CHALLENGING ITS AUTHORITY TO ENTERTAIN THE CONTEMPT CHARGES

AGAINST HER.
IV.
WHETHER OR NOT THE COURT OF APPEALS ACTED WITH GRAVE ABUSE OF
DISCRETION AMOUNTING TO LACK OR EXCESS OF JURISDICTION IN
DISREGARDING THE OVERWHELMING EVIDENCE ON RECORD TO EFFECT
THAT PETITIONER DID NOT COMMIT ANY CONTUMACIOUS CONDUCT.
V.
WHETHER OR NOT THE COURT OF APPEALS ACTED WITH GRAVE ABUSE OF
DISCRETION AND COMMITTED A GROSS MISAPPRECIATION OF FACTS IN
FINDING THE PETITIONER GUILTY OF INDIRECT CONTEMPT ON THE BASIS
OF THE CONFLICTING, UNCORROBORATED, AND UNVERIFIED ASSERTIONS
OF THE RESPONDENT.
Considering that the issues raised herein are both questions of law and fact, and consistent with
our policy that this Court is not a trier of facts, we shall address only the pure questions of law and
leave the factual issues, which are supported by evidence, as found by the appellate court. It is an oftrepeated principle that in the exercise of the Supreme Courts power of review, the Court is not a trier
of facts and does not normally undertake the re-examination of the evidence presented by the
contending parties during the trial of the case considering that the findings of facts of the Court of
Appeals, if supported by evidence, are conclusive and binding upon this Court.[22]

Contempt of court is a defiance of the authority, justice or dignity of the court; such conduct as
tends to bring the authority and administration of the law into disrespect or to interfere with or
prejudice parties litigant or their witnesses during litigation.[23] It is defined as disobedience to the
Court by acting in opposition to its authority, justice, and dignity. It signifies not only a willful
disregard or disobedience of the courts orders, but such conduct as tends to bring the authority of the
court and the administration of law into disrepute or in some manner to impede the due administration
of justice.[24]

The power to punish for contempt is inherent in all courts and is essential to the preservation of
order in judicial proceedings and to the enforcement of judgments, orders, and mandates of the court,
and consequently, to the due administration of justice.[25]

Thus, contempt proceedings has a dual function: (1) vindication of public interest
by punishment of contemptuous conduct; and (2) coercion to compel the contemnor to
do what the law requires him to uphold the power of the Court, and also to secure the
rights of the parties to a suit awarded by the Court.[26]

In our jurisdiction, the Rules of Court penalizes two types of contempt, namely direct contempt
and indirect contempt. [27]

Direct contempt is committed in the presence of or so near a court as to obstruct or interrupt the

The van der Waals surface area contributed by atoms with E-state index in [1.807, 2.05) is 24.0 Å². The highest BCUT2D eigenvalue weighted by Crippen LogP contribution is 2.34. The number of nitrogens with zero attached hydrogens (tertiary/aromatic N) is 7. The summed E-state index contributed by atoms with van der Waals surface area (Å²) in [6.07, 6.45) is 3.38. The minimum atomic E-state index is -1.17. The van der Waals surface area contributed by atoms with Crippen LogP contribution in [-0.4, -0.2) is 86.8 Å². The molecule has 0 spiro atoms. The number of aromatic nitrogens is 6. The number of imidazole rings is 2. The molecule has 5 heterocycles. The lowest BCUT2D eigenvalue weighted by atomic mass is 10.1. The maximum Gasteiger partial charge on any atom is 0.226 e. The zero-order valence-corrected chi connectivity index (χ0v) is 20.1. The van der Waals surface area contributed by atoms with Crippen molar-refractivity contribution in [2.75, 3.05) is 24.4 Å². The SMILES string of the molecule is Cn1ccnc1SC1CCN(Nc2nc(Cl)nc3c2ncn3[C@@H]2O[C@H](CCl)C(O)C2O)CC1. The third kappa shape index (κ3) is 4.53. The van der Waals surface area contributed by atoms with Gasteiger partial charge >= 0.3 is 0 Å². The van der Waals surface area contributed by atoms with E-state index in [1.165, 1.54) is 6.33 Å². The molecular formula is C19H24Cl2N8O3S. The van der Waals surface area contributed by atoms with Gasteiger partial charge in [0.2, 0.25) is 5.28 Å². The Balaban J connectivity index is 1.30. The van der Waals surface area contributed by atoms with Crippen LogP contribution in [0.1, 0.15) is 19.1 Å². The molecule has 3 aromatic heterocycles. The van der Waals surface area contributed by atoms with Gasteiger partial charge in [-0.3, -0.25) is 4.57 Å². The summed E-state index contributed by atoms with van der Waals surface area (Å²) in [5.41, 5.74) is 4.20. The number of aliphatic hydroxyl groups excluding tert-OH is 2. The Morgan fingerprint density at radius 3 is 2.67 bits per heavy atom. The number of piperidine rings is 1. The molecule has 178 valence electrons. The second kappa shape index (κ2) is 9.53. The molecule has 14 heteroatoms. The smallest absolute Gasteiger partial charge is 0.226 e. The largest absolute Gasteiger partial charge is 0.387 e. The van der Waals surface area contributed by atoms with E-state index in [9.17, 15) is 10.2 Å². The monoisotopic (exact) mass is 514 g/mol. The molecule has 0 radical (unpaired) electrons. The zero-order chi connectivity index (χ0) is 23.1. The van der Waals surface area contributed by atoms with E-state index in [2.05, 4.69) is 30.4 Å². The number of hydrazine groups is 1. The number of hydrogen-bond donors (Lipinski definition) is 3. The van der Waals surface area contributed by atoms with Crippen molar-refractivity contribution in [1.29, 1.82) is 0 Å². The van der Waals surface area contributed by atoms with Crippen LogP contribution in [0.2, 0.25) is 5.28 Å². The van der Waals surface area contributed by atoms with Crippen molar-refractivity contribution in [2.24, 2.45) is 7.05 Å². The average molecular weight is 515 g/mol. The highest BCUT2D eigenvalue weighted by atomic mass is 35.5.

proceedings before the same, and includes disrespect toward the court, offensive personalities toward
others, or refusal to be sworn or answer as a witness, or to subscribe an affidavit or deposition when
lawfully required to do so.[28]

On the other hand, Section 3, Rule 71 of the Rules of Court enumerates particular acts which
constitute indirect contempt, thus:

(a) Misbehavior of an officer of a court in the performance of his official duties or in his
official transactions;
(b) Disobedience of or resistance to a lawful writ, process, order, or judgment of a court,
including the act of a person who, after being dispossessed or ejected from any real
property by the judgment or process of any court of competent jurisdiction, enters or
attempts or induces another to enter into or upon such real property, for the purpose of
executing acts of ownership or possession, or in any manner disturbs the possession
given to the person adjudged to be entitled thereto;
(c) Any abuse of or any unlawful interference with the processes or proceedings of a
court not constituting direct contempt under Section 1 of this Rule;
(d) Any improper conduct tending, directly or indirectly, to impede, obstruct, or
degrade the administration of justice;
(e)
(f)

Assuming to be an attorney or an officer of a court, and acting as such without


authority;
Failure to obey a subpoena duly served;

(g) The rescue, or attempted rescue, of a person or property in the custody of an


officer by virtue of an order or process of a court held by him.
But nothing in this section shall be so construed as to prevent the court from
issuing process to bring the respondent into court, or from holding him in custody
pending such proceedings. (Emphasis supplied.)[29]

Section 4, Rule 71 of the same Rules provides how proceedings for indirect
contempt should be commenced, thus:

SEC. 4. How proceedings commenced. Proceedings for indirect contempt may


be initiated motu proprio by the court against which the contempt was committed by an
order or any other formal charge requiring the respondent to show cause why he should
not be punished for contempt.
In all other cases, charges for indirect contempt shall be commenced by a
verified petition with supporting particulars and certified true copies of documents
or papers involved therein, and upon full compliance with the requirements for
filing initiatory pleadings for civil actions in the court concerned. If the contempt
charges arose out of or are related to a principal action pending in the court, the petition
for contempt shall allege that fact but said petition shall be docketed, heard and
decided separately, unless the court in its discretion orders the consolidation of the
contempt charge and the principal action for joint hearing and decision. (Emphases